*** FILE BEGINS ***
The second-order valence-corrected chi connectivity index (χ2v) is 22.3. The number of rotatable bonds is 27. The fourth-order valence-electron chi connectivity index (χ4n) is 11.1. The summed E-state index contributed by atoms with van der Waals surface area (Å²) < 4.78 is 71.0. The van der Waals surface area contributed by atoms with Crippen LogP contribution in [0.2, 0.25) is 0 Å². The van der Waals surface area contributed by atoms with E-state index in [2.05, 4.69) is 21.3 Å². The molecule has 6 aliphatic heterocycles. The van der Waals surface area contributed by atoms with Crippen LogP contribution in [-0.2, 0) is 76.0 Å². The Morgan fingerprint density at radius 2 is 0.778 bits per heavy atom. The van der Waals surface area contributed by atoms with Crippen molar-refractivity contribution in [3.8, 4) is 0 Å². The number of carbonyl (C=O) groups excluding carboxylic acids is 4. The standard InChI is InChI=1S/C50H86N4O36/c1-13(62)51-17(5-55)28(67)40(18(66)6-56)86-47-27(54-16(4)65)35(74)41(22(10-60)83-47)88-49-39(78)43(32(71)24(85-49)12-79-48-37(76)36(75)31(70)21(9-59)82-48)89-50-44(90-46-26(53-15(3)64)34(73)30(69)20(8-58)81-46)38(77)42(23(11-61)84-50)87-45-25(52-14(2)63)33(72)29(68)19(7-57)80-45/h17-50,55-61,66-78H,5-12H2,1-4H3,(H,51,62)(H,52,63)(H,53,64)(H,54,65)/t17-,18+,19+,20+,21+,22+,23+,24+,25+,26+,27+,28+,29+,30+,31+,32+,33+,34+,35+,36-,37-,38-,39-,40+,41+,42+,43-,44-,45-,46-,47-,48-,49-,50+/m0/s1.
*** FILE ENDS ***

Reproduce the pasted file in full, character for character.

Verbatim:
The second-order valence-corrected chi connectivity index (χ2v) is 22.3. The number of rotatable bonds is 27. The fourth-order valence-electron chi connectivity index (χ4n) is 11.1. The summed E-state index contributed by atoms with van der Waals surface area (Å²) < 4.78 is 71.0. The van der Waals surface area contributed by atoms with Crippen LogP contribution in [0.2, 0.25) is 0 Å². The van der Waals surface area contributed by atoms with E-state index in [2.05, 4.69) is 21.3 Å². The molecule has 6 aliphatic heterocycles. The van der Waals surface area contributed by atoms with Crippen LogP contribution in [-0.2, 0) is 76.0 Å². The Morgan fingerprint density at radius 2 is 0.778 bits per heavy atom. The van der Waals surface area contributed by atoms with Crippen molar-refractivity contribution in [3.8, 4) is 0 Å². The number of carbonyl (C=O) groups excluding carboxylic acids is 4. The standard InChI is InChI=1S/C50H86N4O36/c1-13(62)51-17(5-55)28(67)40(18(66)6-56)86-47-27(54-16(4)65)35(74)41(22(10-60)83-47)88-49-39(78)43(32(71)24(85-49)12-79-48-37(76)36(75)31(70)21(9-59)82-48)89-50-44(90-46-26(53-15(3)64)34(73)30(69)20(8-58)81-46)38(77)42(23(11-61)84-50)87-45-25(52-14(2)63)33(72)29(68)19(7-57)80-45/h17-50,55-61,66-78H,5-12H2,1-4H3,(H,51,62)(H,52,63)(H,53,64)(H,54,65)/t17-,18+,19+,20+,21+,22+,23+,24+,25+,26+,27+,28+,29+,30+,31+,32+,33+,34+,35+,36-,37-,38-,39-,40+,41+,42+,43-,44-,45-,46-,47-,48-,49-,50+/m0/s1.